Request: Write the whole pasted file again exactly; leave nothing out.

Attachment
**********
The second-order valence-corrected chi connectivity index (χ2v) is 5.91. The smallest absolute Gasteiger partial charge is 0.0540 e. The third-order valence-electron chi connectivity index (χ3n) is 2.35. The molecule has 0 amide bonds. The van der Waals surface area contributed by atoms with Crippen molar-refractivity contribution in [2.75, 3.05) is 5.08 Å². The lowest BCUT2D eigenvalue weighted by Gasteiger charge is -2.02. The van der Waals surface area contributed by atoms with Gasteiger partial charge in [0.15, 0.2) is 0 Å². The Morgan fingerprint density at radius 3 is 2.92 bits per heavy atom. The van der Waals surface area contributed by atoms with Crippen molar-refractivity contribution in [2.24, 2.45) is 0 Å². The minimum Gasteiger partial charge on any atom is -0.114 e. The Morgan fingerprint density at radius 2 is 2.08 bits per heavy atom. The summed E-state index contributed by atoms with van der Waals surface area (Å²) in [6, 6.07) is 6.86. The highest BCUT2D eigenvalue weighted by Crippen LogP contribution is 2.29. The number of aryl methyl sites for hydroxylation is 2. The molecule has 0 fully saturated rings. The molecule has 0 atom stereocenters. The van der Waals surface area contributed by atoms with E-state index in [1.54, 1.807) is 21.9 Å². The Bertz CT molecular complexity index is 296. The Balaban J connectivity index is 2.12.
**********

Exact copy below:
The second-order valence-corrected chi connectivity index (χ2v) is 5.91. The smallest absolute Gasteiger partial charge is 0.0540 e. The third-order valence-electron chi connectivity index (χ3n) is 2.35. The molecule has 0 amide bonds. The van der Waals surface area contributed by atoms with Crippen molar-refractivity contribution in [2.75, 3.05) is 5.08 Å². The lowest BCUT2D eigenvalue weighted by Gasteiger charge is -2.02. The van der Waals surface area contributed by atoms with Gasteiger partial charge in [0.15, 0.2) is 0 Å². The Morgan fingerprint density at radius 3 is 2.92 bits per heavy atom. The van der Waals surface area contributed by atoms with Crippen molar-refractivity contribution in [2.24, 2.45) is 0 Å². The minimum Gasteiger partial charge on any atom is -0.114 e. The Morgan fingerprint density at radius 2 is 2.08 bits per heavy atom. The summed E-state index contributed by atoms with van der Waals surface area (Å²) in [6, 6.07) is 6.86. The highest BCUT2D eigenvalue weighted by Crippen LogP contribution is 2.29. The number of aryl methyl sites for hydroxylation is 2. The molecule has 0 fully saturated rings. The molecule has 0 atom stereocenters. The van der Waals surface area contributed by atoms with E-state index in [1.54, 1.807) is 21.9 Å². The Bertz CT molecular complexity index is 296. The Balaban J connectivity index is 2.12.